Three particular qualities impressed many of the guest listeners who heard the KEF system in action. First, though the speaker is only 37.8 inches wide, the soundstages produced by the speaker seem much, much wider than that. While you might not achieve the ultra-wide soundstages you could potentially achieve with a full-on multi-piece surround system, the KEF system does better than it has any right to for its size. Second, the top-to-bottom cohesiveness I heard from the system was very impressive—better, in fact, than that achieved by some KEF speakers using larger Uni-Q arrays. One important collateral benefit of this cohesiveness is that the speaker sounds quite good even when you listen to it “off axis” (that is, from well to the left or right of its centerline). Finally, for listening to movie soundtracks, the KEF speaker often gives the illusion that the sounds of actors’ voices are emanating directly from the center of the screen—not from some indistinct position above or below the screen. The result is a higher level of dialog intelligibility, and thus a greater sense of involvement in the film at hand.
KEF has gone to great lengths in order to give this compact speaker decent dynamics and bass extension, and I would say their efforts were at least partly successful. Although the HTF8003 offers only moderate sensitivity (87dB), it can speak with surprising dynamic authority and expressiveness provided you feed it adequate amounts of power. Just be sure to respect the fact that this is a very compact speaker whose maximum output level (rated at 106 dB) is lower than that of many full-size speaker systems you may have encountered. However, despite the fact that the HTF8003 uses triple bass drivers and passive radiators, it does not go extremely low (useful bass reach, I would say, extends only a bit below 100Hz).
To put these observations in context, it helps to bear in mind that this one-piece, three-channel speaker system is not much larger than, say, a large mailing tube of the type you might use for shipping a rolled-up poster. Given its diminutive size (which is, after all, a big part of the product’s appeal), the HTF8003’s performance is actually pretty amazing. Note, too, that The Perfect Vision listening room is probably a somewhat larger space than would be optimal for this speaker. Even so, the little KEF more than held its own in our room, and would likely sound even better when used in a smaller space.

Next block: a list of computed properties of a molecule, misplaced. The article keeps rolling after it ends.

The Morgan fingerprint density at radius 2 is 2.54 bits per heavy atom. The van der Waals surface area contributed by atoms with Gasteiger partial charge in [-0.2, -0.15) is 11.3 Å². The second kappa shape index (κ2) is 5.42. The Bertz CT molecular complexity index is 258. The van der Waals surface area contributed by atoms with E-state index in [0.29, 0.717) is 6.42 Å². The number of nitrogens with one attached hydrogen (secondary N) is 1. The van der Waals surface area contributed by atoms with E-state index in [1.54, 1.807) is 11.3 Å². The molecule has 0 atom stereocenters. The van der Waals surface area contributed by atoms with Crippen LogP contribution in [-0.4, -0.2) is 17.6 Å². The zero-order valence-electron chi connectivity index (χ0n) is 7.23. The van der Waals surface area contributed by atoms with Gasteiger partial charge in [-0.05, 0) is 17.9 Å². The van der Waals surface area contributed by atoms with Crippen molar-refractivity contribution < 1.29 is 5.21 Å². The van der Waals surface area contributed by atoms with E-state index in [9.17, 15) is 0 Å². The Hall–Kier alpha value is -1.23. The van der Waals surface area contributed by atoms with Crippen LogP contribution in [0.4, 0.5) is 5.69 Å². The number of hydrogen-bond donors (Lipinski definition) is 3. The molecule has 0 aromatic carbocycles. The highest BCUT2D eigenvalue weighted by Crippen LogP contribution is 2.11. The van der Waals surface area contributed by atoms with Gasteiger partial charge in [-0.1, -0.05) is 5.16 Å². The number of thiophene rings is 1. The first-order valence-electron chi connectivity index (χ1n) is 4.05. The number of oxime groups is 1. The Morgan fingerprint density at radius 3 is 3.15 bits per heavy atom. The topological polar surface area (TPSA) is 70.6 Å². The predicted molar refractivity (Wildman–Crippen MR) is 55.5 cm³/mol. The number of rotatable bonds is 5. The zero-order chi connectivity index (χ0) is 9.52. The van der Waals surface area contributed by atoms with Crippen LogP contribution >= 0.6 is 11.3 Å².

The KEF HTB2SE-W subwoofer is long on convenience and style with many visitors commenting on its distinctive industrial design, its superb fit and finish, and on the sheer coolness of its wireless features. On one hand, the woofer is a solid performer that can play pretty loudly, goes reasonably low (claimed bass extension reaches down to 30Hz), and offers a good measure of bass pitch definition. On the other hand, there are a lot of excellent value-priced subs on today’s market, so that I cannot help but think that the HTB2SE-W is quite expensive for what it is and does. I suspect that listeners willing to sacrifice some of the KEF’s undeniable stylishness and “coolness factors,” would find there are other subwoofers (from firms such as Definitive, Paradigm, PSB, and others) that offer as good or even better performance (in terms of deeper bass extension, better pitch definition, and greater dynamic clout) for less money. But in fairness, I should point out that many guest listeners were both satisfied and favorably impressed with the HTB2SE-W’s performance, and almost all of them said they especially appreciated the fact that the futuristic KEF “didn’t look like a subwoofer.” While the latter point has nothing to do with sound, per se, it does speak to the subjective appeal of the KEF woofer, which in a sense creates the illusion that there really isn’t a sub in the room.
To give the KEF system a good workout I put on one of my perennial favorite film soundtrack test sequences: the “Warrior’s Death” scene from Apocalypto.
In “Warrior’s Death”, the film’s protagonist, Jaguar Paw, makes a final stand against the fierce Mayan captain who has captured him, killed many of his comrades, and relentlessly pursued him through the jungle. Part of what makes the scene so powerful is that it tells its story partly through its expertly crafted soundtrack music, and partly through selective emphasis of natural sounds from the chase and the jungle itself, but with almost no dialog at all. As Jaguar Paw sprints away from his pursuer, the frantic (and quite complex) rhythmic pulse of the soundtrack quickens and becomes more and more urgent, while deep, ominous synth-bass “washes” represent the increasing danger as the enraged captain draws ever closer. In the background, we hear the surprisingly realistic sound of a jungle downpour, which at once reminds us that Jaguar Paw is literally drenched with fatigue, and of the fact that his pregnant wife and young son are trapped in the bottom of a stone well that is slowly filling with water.